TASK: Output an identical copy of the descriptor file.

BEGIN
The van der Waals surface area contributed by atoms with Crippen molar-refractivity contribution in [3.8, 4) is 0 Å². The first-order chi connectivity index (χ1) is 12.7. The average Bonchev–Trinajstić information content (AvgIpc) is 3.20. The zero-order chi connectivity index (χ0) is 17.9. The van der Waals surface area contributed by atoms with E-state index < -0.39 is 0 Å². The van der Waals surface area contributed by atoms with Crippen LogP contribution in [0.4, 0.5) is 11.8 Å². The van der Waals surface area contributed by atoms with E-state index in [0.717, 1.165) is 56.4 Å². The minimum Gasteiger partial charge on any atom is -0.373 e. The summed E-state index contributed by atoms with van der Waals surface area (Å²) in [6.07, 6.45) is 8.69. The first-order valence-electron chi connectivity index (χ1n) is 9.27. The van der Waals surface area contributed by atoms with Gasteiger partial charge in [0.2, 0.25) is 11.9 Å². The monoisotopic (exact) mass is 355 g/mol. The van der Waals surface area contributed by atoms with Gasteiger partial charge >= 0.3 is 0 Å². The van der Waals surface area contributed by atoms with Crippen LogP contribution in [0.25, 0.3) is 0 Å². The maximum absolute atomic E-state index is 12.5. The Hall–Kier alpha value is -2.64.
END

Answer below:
The van der Waals surface area contributed by atoms with Crippen molar-refractivity contribution in [3.8, 4) is 0 Å². The first-order chi connectivity index (χ1) is 12.7. The average Bonchev–Trinajstić information content (AvgIpc) is 3.20. The zero-order chi connectivity index (χ0) is 17.9. The van der Waals surface area contributed by atoms with E-state index < -0.39 is 0 Å². The van der Waals surface area contributed by atoms with Crippen LogP contribution in [0.4, 0.5) is 11.8 Å². The van der Waals surface area contributed by atoms with E-state index in [0.717, 1.165) is 56.4 Å². The minimum Gasteiger partial charge on any atom is -0.373 e. The summed E-state index contributed by atoms with van der Waals surface area (Å²) in [6.07, 6.45) is 8.69. The first-order valence-electron chi connectivity index (χ1n) is 9.27. The van der Waals surface area contributed by atoms with Gasteiger partial charge in [0.2, 0.25) is 11.9 Å². The monoisotopic (exact) mass is 355 g/mol. The van der Waals surface area contributed by atoms with Gasteiger partial charge >= 0.3 is 0 Å². The van der Waals surface area contributed by atoms with Crippen LogP contribution in [0.25, 0.3) is 0 Å². The maximum absolute atomic E-state index is 12.5. The Hall–Kier alpha value is -2.64.